W3C home > Mailing lists > Public > whatwg@whatwg.org > November 2009

[whatwg] What is the purpose of timeupdate?

From: Andrew Scherkus <scherkus@chromium.org>
Date: Thu, 5 Nov 2009 12:11:15 -0800
Message-ID: <eb35a2a80911051211n47e60418oc4c864e16238a27e@mail.gmail.com>
On Thu, Nov 5, 2009 at 6:10 AM, Brian Campbell <
brian.p.campbell at dartmouth.edu> wrote:

> On Nov 5, 2009, at 1:17 AM, Andrew Scherkus wrote:
>
>  On Fri, Oct 30, 2009 at 10:18 PM, Brian Campbell <
>> Brian.P.Campbell at dartmouth.edu> wrote:
>> As a multimedia developer, I am wondering about the purpose of the
>> timeupdate event on media elements. On first glance, it would appear that
>> this event would be useful for synchronizing animations, bullets, captions,
>> UI, and the like. The spec specifies a rate of 4 to 66 Hz for these events.
>> The high end of this (30 or more Hz) is pretty reasonable for displaying
>> things in sync with the video. The low end, however, 4 Hz, is far too slow
>> for most types of synchronization; everything feels laggy at this frequency.
>> From my testing on a two year old MacBook Pro, Firefox is giving me about 25
>> timeupdate events per second, while Safari and Chrome are giving me the bare
>> minimum, of 4 timeupdate events per second.
>>
>> At 4 timeupdate events per second, it isn't all that useful. I can replace
>> it with setInterval, at whatever rate I want, query the time, and get the
>> synchronization I need, but that makes the timeupdate event seem to be
>> redundant. At 25 timeupdate events per second, it is reasonably useful, and
>> can be used to synchronize various things to the video.
>>
>> So, I'm wondering if there's a purpose for the timeupdate event that I'm
>> missing. If it is intended for any sort of synchronization with the video, I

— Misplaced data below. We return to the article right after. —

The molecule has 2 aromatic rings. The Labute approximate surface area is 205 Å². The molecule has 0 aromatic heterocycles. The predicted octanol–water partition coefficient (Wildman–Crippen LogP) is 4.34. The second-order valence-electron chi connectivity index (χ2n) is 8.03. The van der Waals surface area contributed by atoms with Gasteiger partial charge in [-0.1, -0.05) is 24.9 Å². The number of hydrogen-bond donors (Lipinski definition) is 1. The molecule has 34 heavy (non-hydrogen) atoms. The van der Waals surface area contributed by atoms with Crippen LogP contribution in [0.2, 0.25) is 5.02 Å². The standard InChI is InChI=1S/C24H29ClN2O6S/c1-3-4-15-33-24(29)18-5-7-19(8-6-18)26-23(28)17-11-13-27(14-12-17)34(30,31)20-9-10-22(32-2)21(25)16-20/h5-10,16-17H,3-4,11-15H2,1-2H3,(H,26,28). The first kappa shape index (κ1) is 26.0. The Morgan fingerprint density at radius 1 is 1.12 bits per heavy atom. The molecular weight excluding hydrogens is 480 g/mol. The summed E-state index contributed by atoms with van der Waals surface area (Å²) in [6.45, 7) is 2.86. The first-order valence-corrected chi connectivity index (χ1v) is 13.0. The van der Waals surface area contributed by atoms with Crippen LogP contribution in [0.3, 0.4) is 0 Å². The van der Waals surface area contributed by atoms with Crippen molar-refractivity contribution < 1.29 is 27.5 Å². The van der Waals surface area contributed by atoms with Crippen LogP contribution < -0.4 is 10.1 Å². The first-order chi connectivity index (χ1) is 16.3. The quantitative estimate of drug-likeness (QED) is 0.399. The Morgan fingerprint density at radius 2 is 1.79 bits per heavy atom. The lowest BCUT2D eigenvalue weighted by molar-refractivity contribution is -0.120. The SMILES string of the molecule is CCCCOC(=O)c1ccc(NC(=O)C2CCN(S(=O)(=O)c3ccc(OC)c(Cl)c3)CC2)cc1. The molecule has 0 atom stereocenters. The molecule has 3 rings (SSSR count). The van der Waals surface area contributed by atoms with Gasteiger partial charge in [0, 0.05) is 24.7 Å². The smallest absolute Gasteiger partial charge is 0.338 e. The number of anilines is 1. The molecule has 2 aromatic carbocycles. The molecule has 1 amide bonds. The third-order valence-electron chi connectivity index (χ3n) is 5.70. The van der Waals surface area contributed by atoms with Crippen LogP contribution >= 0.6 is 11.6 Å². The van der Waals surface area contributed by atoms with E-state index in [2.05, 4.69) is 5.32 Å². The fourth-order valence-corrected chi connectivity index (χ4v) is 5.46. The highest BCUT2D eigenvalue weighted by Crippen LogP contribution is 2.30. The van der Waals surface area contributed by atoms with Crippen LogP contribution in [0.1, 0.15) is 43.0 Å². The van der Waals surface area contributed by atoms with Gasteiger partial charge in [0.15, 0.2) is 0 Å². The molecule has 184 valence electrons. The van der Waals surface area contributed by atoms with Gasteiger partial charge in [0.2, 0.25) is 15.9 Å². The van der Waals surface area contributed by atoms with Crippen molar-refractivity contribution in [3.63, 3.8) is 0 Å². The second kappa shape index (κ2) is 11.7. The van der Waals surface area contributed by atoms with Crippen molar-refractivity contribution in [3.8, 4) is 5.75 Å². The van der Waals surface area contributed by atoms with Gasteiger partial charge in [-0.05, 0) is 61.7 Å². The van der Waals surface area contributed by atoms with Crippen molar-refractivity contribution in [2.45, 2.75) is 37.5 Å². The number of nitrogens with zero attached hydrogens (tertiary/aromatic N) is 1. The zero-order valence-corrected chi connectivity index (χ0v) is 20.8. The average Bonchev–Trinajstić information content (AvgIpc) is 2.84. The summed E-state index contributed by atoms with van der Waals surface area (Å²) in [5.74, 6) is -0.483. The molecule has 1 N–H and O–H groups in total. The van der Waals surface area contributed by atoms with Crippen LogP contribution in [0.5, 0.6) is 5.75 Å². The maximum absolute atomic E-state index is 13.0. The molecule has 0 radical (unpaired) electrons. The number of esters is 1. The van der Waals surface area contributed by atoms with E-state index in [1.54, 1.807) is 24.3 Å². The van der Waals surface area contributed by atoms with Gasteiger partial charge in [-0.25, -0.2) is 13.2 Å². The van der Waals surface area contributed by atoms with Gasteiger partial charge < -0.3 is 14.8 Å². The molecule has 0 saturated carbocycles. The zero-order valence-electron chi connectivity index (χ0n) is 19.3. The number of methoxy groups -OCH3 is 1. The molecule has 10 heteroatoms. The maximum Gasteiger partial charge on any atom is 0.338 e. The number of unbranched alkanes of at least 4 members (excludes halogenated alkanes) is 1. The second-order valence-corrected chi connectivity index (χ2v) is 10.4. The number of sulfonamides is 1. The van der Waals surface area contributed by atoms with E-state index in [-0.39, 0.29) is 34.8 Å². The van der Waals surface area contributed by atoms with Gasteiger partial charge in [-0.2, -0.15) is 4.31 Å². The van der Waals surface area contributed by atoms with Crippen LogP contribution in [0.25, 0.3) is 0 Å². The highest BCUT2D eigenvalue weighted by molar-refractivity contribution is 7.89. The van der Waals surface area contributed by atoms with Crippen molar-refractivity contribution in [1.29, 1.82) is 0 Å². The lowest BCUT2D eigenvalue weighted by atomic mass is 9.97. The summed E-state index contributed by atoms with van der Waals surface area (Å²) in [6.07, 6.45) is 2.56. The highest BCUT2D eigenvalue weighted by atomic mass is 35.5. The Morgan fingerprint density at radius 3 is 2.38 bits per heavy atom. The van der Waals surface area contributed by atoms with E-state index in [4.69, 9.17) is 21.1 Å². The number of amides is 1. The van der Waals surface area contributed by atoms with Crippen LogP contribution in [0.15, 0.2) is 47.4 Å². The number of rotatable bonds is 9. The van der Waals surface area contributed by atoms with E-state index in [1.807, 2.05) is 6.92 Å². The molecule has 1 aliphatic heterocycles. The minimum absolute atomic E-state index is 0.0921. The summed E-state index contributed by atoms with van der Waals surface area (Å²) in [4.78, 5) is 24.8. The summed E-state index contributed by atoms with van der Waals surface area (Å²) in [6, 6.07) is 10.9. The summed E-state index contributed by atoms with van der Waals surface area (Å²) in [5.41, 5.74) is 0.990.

>> think it should be improved to give better guarantees on the interval
>> between updates, or just dropped from the spec; it's not useful enough in
>> its current form. To improve it, the maximum interval between updates could
>> be reduced to about 40 ms, or perhaps the interval could be made settable so
>> the author could control how often they want to get the event.
>>
>> -- Brian
>>
>> I believe it's a convenience over using setTimeout/setInterval + polling
>> to determine whether playback has progressed ie., for rendering your own
>> playback progress bar.  I've also seen it been used as a signal to copy
>> frames into <canvas> on Firefox, however if timeupdate frequency != fps of
>> video you either miss frames or paint too much.
>>
>> I don't think timeupdate today is very useful for doing anything beyond a
>> progress bar or other simple synchronized animations.
>>
>
> Right. That's what I figured the point is; I just wanted to check to make
> sure I wasn't missing something.
>
> As implemented by Safari and Chrome (which is the minimum rate allowed by
> the spec), it's not really useful for that purpose, as 4 updates per second
> makes any sort of synchronization feel jerky and laggy. If it were done at
> the frame rate of the video, or perhaps with a minimum of 25 frames per
> second, it would be much more useful. Even at a minimum of 15 frames per
> second, you would still be able to get some sorts of useful synchronization,
> though animations synchronized wouldn't feel as smooth as they could.
>
>  Would something like <video> firing events for every frame rendered help
>> you out?  This would help also fix the <canvas> over/under painting issue
>> and improve synchronization.
>>
>
> Yes, this would be considerably better than what is currently specced.
>
> -- Brian
>

I'll see if we can do something for WebKit based browsers, because today it
literally is hardcoded to 250ms for all ports.
http://trac.webkit.org/browser/trunk/WebCore/html/HTMLMediaElement.cpp#L1254

Maybe we'll end up firing events based on frame updates for video, and
something arbitrary for audio (as it is today).

Brian, since Firefox is doing what you proposed -- can you think of any
other issues with its current implementation?  What about for audio files?

Thanks,
Andrew
-------------- next part --------------
An HTML attachment was scrubbed...
URL: <http://lists.whatwg.org/pipermail/whatwg-whatwg.org/attachments/20091105/ef76ca52/attachment.htm>
Received on Thursday, 5 November 2009 12:11:15 UTC

This archive was generated by hypermail 2.4.0 : Wednesday, 22 January 2020 16:59:18 UTC